Researchers at Australia's International Center for Radio Astronomy Research (ICRAR) established a laser-guided free-space optical (FSO) link with the potential to enhance communications for space missions. The researchers maintained the FSO link despite stormy atmosphere between an optical ground terminal and a retroreflector on an airborne drone. ICRAR's Shane Walsh explained the framework supports "an uninterrupted 100-gigabits-per-second optical-data link. We do this by tracking the drone at angular rates up to 1.5 degrees a second—the equivalent of tracking a satellite in low Earth orbit [LEO]." Walsh said this clears a path for realizing terabit-per-second communications between LEO satellites and ground stations.

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Illustration of a wormhole with golden light entering it. Physicists Observe Wormhole Dynamics Using Quantum Computer
California Institute of Technology
November 30, 2022


Physicists at the California Institute of Technology (Caltech) and Harvard University created a quantum experiment to study the dynamics of a specific type of theoretical wormhole that can predict quantum gravity. "We found a quantum system that exhibits key properties of a gravitational wormhole yet is sufficiently small to implement on today's quantum hardware," said Caltech's Maria Spiropulu. The experiment considered the concept that information traveling between two points in space can be described in terms of gravity or quantum physics. The researchers observed the dynamics of a "baby" Sachdev-Ye-Kitaev (SYK) model engineered to preserve gravitational properties on Google's Sycamore quantum processor. They inserted a quantum bit into a SYK-like system and watched information emerge from another quantum system via quantum teleportation.

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Arma 3 Devs: Stop Using Our Game to Spread Fake News
Gizmodo
Mack DeGeurin
November 29, 2022


Developers at Prague-based Bohemia Interactive are calling for users and media outlets to stop using footage from its Arma 3 military simulation game to spread misinformation. They said footage from the game has been cited in news coverage as purportedly depicting actual scenes of war. Bohemia Interactive's Pavel Križka said, "While it's flattering that Arma 3 simulates modern war conflicts in such a realistic way, we are certainly not pleased that it can be mistaken for real-life combat footage and used as war propaganda." Added Križka, "We found the best way to tackle this is to actively cooperate with leading media outlets and fact-checkers (such as AFP, Reuters, and others), who have better reach and the capacity to fight the spreading of fake news footage effectively."

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A multicolored stream of lights. Breaking the Scaling Limits of Analog Computing
MIT News
Adam Zewe
November 29, 2022


Massachusetts Institute of Technology (MIT) researchers have developed a method to significantly reduce error in analog optical neural networks, which could enable their upscaling for commercial purposes. The researchers designed new tunable mirrors (Mach-Zehnder Inferometers, or MZIs) to form an optical neural network. The 3-MZI has three beam splitters rather than two, enabling each device to reach the required setting to transmit all light through its bottom port without additional wiring more easily. Simulations showed the 3-MZI can eliminate much of the uncorrectable error that inhibits network accuracy; the extent of error also decreases as the network's size increases.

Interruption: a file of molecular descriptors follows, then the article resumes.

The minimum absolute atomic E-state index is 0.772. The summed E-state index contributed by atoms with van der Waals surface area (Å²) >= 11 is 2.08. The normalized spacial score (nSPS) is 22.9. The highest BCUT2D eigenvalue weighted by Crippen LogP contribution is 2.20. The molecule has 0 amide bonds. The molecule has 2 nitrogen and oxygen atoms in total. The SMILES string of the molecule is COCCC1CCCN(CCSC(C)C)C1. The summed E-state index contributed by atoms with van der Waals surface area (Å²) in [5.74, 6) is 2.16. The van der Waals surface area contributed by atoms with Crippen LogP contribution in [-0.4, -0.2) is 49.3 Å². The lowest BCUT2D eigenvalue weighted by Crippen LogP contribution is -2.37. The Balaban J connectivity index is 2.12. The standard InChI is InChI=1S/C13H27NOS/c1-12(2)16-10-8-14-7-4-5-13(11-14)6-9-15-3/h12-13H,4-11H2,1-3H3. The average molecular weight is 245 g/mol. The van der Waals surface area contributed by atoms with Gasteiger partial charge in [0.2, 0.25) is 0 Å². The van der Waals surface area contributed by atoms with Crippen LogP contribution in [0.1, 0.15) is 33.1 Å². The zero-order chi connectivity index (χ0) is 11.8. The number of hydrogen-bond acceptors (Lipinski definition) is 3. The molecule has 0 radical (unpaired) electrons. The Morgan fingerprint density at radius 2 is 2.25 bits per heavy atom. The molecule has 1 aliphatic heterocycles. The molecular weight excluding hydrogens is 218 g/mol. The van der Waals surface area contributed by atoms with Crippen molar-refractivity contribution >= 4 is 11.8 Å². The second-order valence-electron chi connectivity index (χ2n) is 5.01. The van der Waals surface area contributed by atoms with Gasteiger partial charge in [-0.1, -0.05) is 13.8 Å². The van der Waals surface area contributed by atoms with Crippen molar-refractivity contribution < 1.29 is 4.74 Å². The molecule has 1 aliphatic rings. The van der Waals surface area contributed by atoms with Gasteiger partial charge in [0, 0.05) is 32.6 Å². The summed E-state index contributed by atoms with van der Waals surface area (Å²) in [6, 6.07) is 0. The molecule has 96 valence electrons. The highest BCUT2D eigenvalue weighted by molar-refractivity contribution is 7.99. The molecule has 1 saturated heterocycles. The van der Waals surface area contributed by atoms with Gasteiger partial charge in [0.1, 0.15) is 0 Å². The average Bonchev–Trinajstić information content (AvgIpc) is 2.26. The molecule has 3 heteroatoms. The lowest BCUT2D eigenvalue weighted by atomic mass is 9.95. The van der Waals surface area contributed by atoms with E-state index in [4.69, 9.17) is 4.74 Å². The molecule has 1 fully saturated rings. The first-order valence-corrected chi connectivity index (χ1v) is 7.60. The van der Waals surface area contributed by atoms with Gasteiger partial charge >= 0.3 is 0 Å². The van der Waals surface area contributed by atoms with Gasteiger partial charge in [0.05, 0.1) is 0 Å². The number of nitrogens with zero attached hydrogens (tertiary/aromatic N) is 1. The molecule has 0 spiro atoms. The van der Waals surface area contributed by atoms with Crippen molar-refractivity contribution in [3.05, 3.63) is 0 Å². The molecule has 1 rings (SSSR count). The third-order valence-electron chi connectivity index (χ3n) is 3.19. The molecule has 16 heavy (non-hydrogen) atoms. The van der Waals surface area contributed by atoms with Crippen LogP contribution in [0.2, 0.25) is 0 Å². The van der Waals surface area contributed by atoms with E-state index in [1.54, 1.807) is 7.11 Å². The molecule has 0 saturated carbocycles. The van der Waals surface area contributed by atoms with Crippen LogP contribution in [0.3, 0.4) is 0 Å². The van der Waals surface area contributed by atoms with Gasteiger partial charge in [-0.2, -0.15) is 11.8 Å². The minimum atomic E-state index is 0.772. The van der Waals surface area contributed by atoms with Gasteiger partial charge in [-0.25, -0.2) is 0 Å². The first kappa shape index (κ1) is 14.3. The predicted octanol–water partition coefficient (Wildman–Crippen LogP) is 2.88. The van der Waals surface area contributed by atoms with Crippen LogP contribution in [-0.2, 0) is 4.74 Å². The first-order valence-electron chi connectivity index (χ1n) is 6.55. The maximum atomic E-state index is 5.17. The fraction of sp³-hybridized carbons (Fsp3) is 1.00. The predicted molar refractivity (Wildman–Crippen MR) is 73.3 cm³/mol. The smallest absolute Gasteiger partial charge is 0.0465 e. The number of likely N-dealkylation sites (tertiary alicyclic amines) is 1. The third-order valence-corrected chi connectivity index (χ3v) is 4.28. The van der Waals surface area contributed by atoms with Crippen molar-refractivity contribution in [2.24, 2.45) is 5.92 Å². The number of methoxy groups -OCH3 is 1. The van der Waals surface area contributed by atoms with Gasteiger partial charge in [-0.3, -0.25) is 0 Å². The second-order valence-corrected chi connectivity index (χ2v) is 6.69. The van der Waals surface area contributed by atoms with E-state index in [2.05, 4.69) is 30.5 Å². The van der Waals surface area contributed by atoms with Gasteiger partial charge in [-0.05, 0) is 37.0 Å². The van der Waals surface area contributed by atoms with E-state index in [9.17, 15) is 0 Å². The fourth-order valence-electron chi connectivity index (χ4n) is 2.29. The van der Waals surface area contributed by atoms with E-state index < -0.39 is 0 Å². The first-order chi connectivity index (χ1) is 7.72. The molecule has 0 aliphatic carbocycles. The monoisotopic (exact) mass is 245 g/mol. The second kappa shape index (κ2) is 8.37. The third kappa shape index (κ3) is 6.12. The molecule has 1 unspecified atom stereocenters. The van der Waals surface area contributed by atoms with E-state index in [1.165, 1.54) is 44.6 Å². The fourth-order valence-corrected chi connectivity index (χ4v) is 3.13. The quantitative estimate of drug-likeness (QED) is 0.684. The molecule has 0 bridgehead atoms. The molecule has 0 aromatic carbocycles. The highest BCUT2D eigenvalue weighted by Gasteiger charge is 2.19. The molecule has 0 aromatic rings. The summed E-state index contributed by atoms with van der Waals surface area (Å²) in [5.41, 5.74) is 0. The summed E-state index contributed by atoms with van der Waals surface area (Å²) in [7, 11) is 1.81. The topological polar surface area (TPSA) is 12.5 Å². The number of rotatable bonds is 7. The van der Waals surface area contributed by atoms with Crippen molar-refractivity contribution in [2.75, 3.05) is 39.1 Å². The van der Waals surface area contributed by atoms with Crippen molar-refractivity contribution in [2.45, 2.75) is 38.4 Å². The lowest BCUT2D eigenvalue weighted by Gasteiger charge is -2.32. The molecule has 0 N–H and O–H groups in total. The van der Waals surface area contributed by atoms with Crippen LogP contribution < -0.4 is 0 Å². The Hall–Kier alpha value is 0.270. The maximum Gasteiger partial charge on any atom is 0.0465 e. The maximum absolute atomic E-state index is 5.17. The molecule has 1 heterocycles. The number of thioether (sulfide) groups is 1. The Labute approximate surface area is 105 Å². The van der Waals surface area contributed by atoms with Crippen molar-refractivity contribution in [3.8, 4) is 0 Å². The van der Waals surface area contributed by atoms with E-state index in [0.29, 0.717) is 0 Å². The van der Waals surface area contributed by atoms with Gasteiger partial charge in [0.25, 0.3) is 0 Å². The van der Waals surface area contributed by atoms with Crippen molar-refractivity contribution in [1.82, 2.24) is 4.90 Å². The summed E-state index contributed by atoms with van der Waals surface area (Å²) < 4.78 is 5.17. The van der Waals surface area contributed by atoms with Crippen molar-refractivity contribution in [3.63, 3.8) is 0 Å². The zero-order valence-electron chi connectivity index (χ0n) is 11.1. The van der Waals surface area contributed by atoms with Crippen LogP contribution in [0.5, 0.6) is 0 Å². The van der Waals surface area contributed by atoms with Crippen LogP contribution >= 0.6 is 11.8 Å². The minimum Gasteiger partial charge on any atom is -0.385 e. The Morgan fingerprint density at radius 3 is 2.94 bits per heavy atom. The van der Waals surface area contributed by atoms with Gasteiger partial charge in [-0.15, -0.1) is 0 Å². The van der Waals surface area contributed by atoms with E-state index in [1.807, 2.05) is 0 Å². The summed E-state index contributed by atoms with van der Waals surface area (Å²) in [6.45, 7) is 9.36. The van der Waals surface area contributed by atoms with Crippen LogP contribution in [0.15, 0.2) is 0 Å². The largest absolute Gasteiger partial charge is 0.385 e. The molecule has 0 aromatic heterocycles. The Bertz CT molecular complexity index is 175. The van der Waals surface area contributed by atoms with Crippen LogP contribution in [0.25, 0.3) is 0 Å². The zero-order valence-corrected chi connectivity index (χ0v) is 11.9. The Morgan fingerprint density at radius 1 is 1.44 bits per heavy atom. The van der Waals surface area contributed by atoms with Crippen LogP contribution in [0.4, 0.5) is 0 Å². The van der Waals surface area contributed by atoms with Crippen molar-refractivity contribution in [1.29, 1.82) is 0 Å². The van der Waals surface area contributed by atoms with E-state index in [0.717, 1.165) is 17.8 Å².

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Novel 3D Printing Method to Fabricate Metal-Plastic Composite Structures
Waseda University (Japan)
November 30, 2022


A new multimaterial digital light processing three-dimensional printing (MM-DLP3DP) technique developed by scientists in Japan and Singapore can manufacture complex metal-plastic composite structures. The process starts by adding palladium ions to light-cured resins to prepare active precursors for the three-dimensional (3D) printing process that promote electroless plating (ELP), in order to form a metal coating. The MM-DL3DP apparatus then fabricates microstructures containing nested areas of the resin or the active precursor. These materials are directly plated, with 3D metal patterns added through ELP. The process allows the deposition and precise control of highly specific metal patterns on the composite structures.

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Scalable Model Makes for Smarter, More Efficient Grid Use
Penn State News
Ashley WennersHerron
November 29, 2022


Pennsylvania State University (Penn State)'s Greg Pavlak said his research team has developed a scalable computational model "to control large portfolios of buildings in an intelligent way, using renewable energy and thermal storage." Pavlak said the model factors in uncertainties like weather, human activity, and energy cost to devise the best strategy. The framework produces a day-ahead plan for building operations based on various real-world scenarios, then an optimized solution to adapt to actual conditions. Pavlak said the algorithm used by the model is more scalable than current state-of-the-art solvers in terms of computer memory use and processing time, which means “We can now solve real-world decision-making problems that involve uncertainty across many buildings, systems, and devices.”

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A blurred photo of a crowd of people. Google Moves to Block Invasive Spanish Spyware Framework
Wired
Lily Hay Newman
November 30, 2022


Google's Threat Analysis Group announced action to block Heliconia, a suspected Spanish hacking tool that can spy on desktop computers by exploiting flaws in Chrome, Windows Defender, and Firefox. Anonymous submissions to Google's Chrome bug reporting program indicated the vulnerabilities could be leveraged to deploy spyware on target devices, including Windows and Linux systems. Google said the evidence indicates Barcelona-based technology company Variston IT was Heliconia's developer. Google, Microsoft, and Mozilla corrected the bugs in 2021 and 2022, while Google said no instances of current exploitation are evident. However, the bug submissions contained evidence suggesting the framework was likely being used to abuse the vulnerabilities starting in 2018 and 2019.